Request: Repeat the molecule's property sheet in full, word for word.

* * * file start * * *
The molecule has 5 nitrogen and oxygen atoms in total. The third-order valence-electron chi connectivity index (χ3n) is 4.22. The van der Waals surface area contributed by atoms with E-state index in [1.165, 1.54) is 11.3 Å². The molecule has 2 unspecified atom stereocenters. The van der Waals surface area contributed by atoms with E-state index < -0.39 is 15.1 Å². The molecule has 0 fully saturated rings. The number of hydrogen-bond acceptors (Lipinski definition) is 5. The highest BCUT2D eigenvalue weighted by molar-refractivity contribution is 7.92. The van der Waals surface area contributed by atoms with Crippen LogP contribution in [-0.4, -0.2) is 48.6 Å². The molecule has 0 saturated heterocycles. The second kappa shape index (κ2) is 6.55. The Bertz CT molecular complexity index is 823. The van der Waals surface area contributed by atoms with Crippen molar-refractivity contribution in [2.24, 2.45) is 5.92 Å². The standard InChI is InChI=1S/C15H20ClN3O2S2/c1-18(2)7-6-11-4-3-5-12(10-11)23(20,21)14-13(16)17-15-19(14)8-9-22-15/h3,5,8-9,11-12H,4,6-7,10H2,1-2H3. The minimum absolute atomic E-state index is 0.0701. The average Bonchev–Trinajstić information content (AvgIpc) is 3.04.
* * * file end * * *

The molecule has 5 nitrogen and oxygen atoms in total. The third-order valence-electron chi connectivity index (χ3n) is 4.22. The van der Waals surface area contributed by atoms with E-state index in [1.165, 1.54) is 11.3 Å². The molecule has 2 unspecified atom stereocenters. The van der Waals surface area contributed by atoms with E-state index < -0.39 is 15.1 Å². The molecule has 0 fully saturated rings. The number of hydrogen-bond acceptors (Lipinski definition) is 5. The highest BCUT2D eigenvalue weighted by molar-refractivity contribution is 7.92. The van der Waals surface area contributed by atoms with Crippen LogP contribution in [-0.4, -0.2) is 48.6 Å². The molecule has 0 saturated heterocycles. The second kappa shape index (κ2) is 6.55. The Bertz CT molecular complexity index is 823. The van der Waals surface area contributed by atoms with Crippen molar-refractivity contribution in [2.24, 2.45) is 5.92 Å². The standard InChI is InChI=1S/C15H20ClN3O2S2/c1-18(2)7-6-11-4-3-5-12(10-11)23(20,21)14-13(16)17-15-19(14)8-9-22-15/h3,5,8-9,11-12H,4,6-7,10H2,1-2H3. The minimum absolute atomic E-state index is 0.0701. The average Bonchev–Trinajstić information content (AvgIpc) is 3.04.